# ‘The importance of understanding your errors’

30th April 2024

‘A Technical Insight’. Author: Christopher (Chris). J. Parker *MEng(Hons), CEng MIMechE, fCMgr MCMI, AMInstR*

Errors are common in engineering problems even if we don’t acknowledge them. They usually stem from assumption values at the onset of tackling a problem. Today, my aim is increase your awareness of calculation errors, and prompt you to question whether they are acceptable or not. If they are not acceptable, an alternative method should be applied, but also be aware new errors may be incurred!

To start with, contemplate the following question:

**How much energy is needed to raise the temperature of 1 litre of water from 20°C to its boiling point?**

This is a run of the mill question any engineer should be able to answer. You will likely default to the specific heat capacity equation where ** Q = mC_{P}, (T_{2}, and T_{1} ) Q, m, C_{P}, T_{2},** and

**are energy, mass, specific heat capacity at constant pressure, final temperature, and initial temperature respectively.**

*T*_{1}To determine the mass of water, you will also likely use the common knowledge assumptions that the density of water is equal to 1,000 kg/m^{3}, allowing us to convert the 1 litre volume to 1 kg mass and that the boiling point of water is 100°C. A quick Google search reveals a specific heat capacity for water to be 4,200 J/kg.K.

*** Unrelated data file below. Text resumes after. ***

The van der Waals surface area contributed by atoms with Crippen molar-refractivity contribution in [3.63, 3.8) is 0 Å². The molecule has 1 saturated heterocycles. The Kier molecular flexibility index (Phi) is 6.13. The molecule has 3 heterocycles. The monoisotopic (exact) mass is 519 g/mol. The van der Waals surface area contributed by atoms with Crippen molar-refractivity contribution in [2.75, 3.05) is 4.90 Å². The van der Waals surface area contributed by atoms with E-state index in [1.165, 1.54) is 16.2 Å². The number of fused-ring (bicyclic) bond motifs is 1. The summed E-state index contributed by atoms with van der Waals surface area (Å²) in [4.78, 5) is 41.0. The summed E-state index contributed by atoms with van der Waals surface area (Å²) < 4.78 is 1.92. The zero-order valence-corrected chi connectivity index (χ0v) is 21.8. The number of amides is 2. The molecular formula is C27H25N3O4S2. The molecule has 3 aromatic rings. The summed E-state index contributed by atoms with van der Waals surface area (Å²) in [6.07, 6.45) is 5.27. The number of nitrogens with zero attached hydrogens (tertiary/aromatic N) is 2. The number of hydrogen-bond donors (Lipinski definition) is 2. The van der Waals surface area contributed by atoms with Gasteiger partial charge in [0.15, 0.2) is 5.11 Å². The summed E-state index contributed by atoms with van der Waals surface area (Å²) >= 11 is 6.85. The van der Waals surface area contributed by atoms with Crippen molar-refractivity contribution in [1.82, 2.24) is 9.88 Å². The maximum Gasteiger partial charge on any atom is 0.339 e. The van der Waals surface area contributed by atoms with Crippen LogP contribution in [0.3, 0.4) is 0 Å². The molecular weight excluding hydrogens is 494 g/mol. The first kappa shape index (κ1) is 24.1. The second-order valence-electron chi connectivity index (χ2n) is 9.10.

Plugging in all our figures returns an energy input equal to 336,000 J. Straight forward, but how much error have we accepted? **Yes, error.**

Firstly, a fluid’s density and specific heat capacity values are not constant but are rather variable with respect to pressure and temperature. So far, pressure has not been discussed. The standard atmospheric pressure (SAP) accepted by the scientific community is 101,325 Pa, often referred to as standard atmospheric pressure at sea level. For calculations where pressure is critical, the standard atmospheric pressure is adjusted for altitude changes. Using REFPROP as the authoritative source for our fluid properties, we can find the density and specific heat capacity of water at 20°C and 101,325 Pa is 998.2 kg/m^{3} (1.dp) and 4,184.1 J/kg.K (1.d.p) respectively. We can also find water’s boiling point at these conditions is 99.97°C (2.d.p). Plugging these values (not rounded) into the previous equation returns 334,017 J, a 0.6% difference. While not a monumental difference, we are starting to discover errors in our original calculation.